Latin American Times: Mexico City

Newly-weds and patriots fear their angel is coming down to earth
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If you look twice at the monuments in Mexico City, you cannot help but get that sinking feeling.

The golden Angel of Independence and a divinely buff archeress are undeniably glorious statues, and a baroque cathedral soars at the capital's heart, but the clay lake-bed on which the Aztecs founded the city almost seven centuries ago is slowly collapsing, so landmarks are perceptively shorter.

The Zocalo, an enormous central plaza, has sunk 29 feet during the past century, and shows no signs of stopping. To prevent the 16th-century cathedral there from listing drunkenly to the east, engineers have been frantically excavating beneath the western flank, so that the great church can subside in a stately manner. Kneeling to pray is hazardous if the floors tilt too much.

While experts puzzle out how to construct a solid new foundation beneath the biggest and most venerable cathedral in Latin America, massive interior scaffolding carries most of its weight and props up the ceiling. A plumb line dangling from the cupola is dizzyingly off true. "I try to avert my eyes from it," confessed Eugenia Flores, a po-faced literature teacher, "or else I get The Pit and The Pendulum fantasies during Mass." The odd tremor sends it careening back and forth like the priest's incense censer.

The sacred building next door, which sits on the base of an old Aztec pyramid, is not nearly as wonky. Before the Spaniards knocked them down, some 80 Aztec temples and palaces made up the court of Moctezuma.

Down the capital's grandest avenue, Reforma, there is a more modern landmark which has become a lucky talisman for Chilangos, or Mexico City residents. A rowdy throng clusters beneath the Angel of Independence to cheer football, baseball, and boxing victories, and last year President Vicente Fox showed up with thousands of supporters to hail his political triumph. Newly-weds pose for portraits at its base, even though the buxom angel on tiptoe, spreading her wings and clutching a laurel wreath, is nowhere in the picture.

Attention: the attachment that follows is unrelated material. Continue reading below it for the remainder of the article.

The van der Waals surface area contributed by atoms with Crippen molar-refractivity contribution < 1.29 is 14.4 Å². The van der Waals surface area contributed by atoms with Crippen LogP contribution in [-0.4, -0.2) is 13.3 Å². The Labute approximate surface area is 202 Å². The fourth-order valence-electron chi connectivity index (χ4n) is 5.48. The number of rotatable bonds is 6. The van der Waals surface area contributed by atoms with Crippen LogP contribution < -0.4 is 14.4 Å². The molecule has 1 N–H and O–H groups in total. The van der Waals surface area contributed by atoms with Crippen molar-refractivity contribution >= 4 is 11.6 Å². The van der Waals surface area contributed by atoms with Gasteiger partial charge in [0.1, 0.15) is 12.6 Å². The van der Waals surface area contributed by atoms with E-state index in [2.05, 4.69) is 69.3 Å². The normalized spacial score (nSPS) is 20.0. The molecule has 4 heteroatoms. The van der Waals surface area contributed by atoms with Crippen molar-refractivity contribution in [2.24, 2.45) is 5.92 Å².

During the devastating earthquake of 1985, the gold-dipped angel was toppled from its 118ft pedestal, and the city's recovery did not feel truly under way until it was restored to its perch.

"That angel would be standing on a little stub, not a great column, if we did not add a stair each time it sinks too far," a city engineer told me.

An eternal flame flickers in the monument's base, and the skulls of local heroes who defeated the Spanish are placed in an inner vault, so there is considerable national pride in keeping the memorial well above the traffic.

The fountain of Diana the Huntress is less elevated, and passing motorists like to peep at the only sculpture that was once censored. Old-timers still whisper that the mistress of an influential official posed as this muscular goddess, and his wife made him banish it from view when she found out – tittle-tattle inspired by a risqué 1957 Mexican film, Call Me Bad, in which the unhappy wife of a wheelchair-bound man poses nude for a sculptor.The statue, surrounded by a fountain like a sunflower, has to be checked every year for subsidence.

The 18 million people who live atop Mexico's spongy lake-bed will eventually suck most of the aquifers dry, and that is why the clay crumbles. Residing on a major faultline, in an ancient caldera surrounded by extinct volcanoes, requires a certain sang-froid. Few people notice that we are sinking an average of three inches a year. It makes us all feel that much taller.